3. Abstract State-of-the-Art models of Root System Architecture (RSA) do not allow simulating root growth around rigid obstacles. Yet, the presence of obstacles can be highly disruptive to the root system. We grew wheat seedlings in sealed petri dishes without obstacle and in custom 3D-printed rhizoboxes containing obstacles. Time-lapse photography was used to reconstruct the wheat root morphology network. We used the reconstructed wheat root network without obstacle to calibrate an RSA model implemented in the R-SWMS software. The root network with obstacles allowed calibrating the parameters of a new function that models the influence of rigid obstacles on wheat root growth. Experimental results show that the presence of a rigid obstacle does not affect the growth rate of the wheat root axes, but that it does influence the root trajectory after the main axis has passed the obstacle. The growth recovery time, i.e. the time for the main root axis to recover its geotropism-driven growth, is proportional to the time during which the main axis grows along the obstacle. Qualitative and quantitative comparisons between experimental and numerical results show that the proposed model successfully simulates wheat RSA growth around obstacles. Our results suggest that wheat roots follow patterns that couldmore »inspire the design of adaptive engineering flow networks.« less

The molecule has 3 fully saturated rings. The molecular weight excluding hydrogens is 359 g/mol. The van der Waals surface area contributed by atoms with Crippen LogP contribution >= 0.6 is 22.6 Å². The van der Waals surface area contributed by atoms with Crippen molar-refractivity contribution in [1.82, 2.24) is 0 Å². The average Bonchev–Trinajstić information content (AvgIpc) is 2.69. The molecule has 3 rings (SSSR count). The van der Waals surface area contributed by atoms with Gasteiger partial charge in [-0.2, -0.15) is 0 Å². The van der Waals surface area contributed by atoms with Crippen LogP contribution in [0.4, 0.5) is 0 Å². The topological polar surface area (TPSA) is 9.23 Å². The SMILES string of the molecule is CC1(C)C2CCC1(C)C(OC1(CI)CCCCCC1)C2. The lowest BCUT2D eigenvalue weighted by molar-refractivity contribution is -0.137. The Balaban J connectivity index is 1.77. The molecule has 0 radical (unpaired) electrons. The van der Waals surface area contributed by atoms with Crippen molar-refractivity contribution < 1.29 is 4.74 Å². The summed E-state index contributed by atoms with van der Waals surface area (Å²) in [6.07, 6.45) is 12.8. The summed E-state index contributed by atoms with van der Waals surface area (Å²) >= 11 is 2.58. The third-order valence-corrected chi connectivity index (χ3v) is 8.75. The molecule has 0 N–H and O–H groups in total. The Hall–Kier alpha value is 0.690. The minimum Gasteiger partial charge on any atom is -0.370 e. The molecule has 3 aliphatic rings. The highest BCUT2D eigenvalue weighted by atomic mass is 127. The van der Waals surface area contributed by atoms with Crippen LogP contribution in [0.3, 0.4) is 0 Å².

4. Abstract

    Cells, including unicellulars, are highly sensitive to external constraints from their environment. Amoeboid cells change their cell shape during locomotion and in response to external stimuli. Physarum polycephalum is a large multinucleated amoeboid cell that extends and develops pseudopods. In this paper, changes in cell behavior and shape were measured during the exploration of homogenous and non-homogenous environments that presented neutral, and nutritive and/or adverse substances. In the first place, we developed a fully automated image analysis method to measure quantitatively changes in both migration and shape. Then we measured various metrics that describe the area covered, the exploration dynamics, the migration rate and the slime mold shape. Our results show that: (1) Not only the nature, but also the spatial distribution of chemical substances affect the exploration behavior of slime molds; (2) Nutritive and adverse substances both slow down the exploration and prevent the formation of pseudopods; and (3) Slime mold placed in an adverse environment preferentially occupies previously explored areas rather than unexplored areas using mucus secretion as a buffer. Our results also show that slime molds migrate at a rate governed by the substrate up until they get within a critical distance to chemical substances.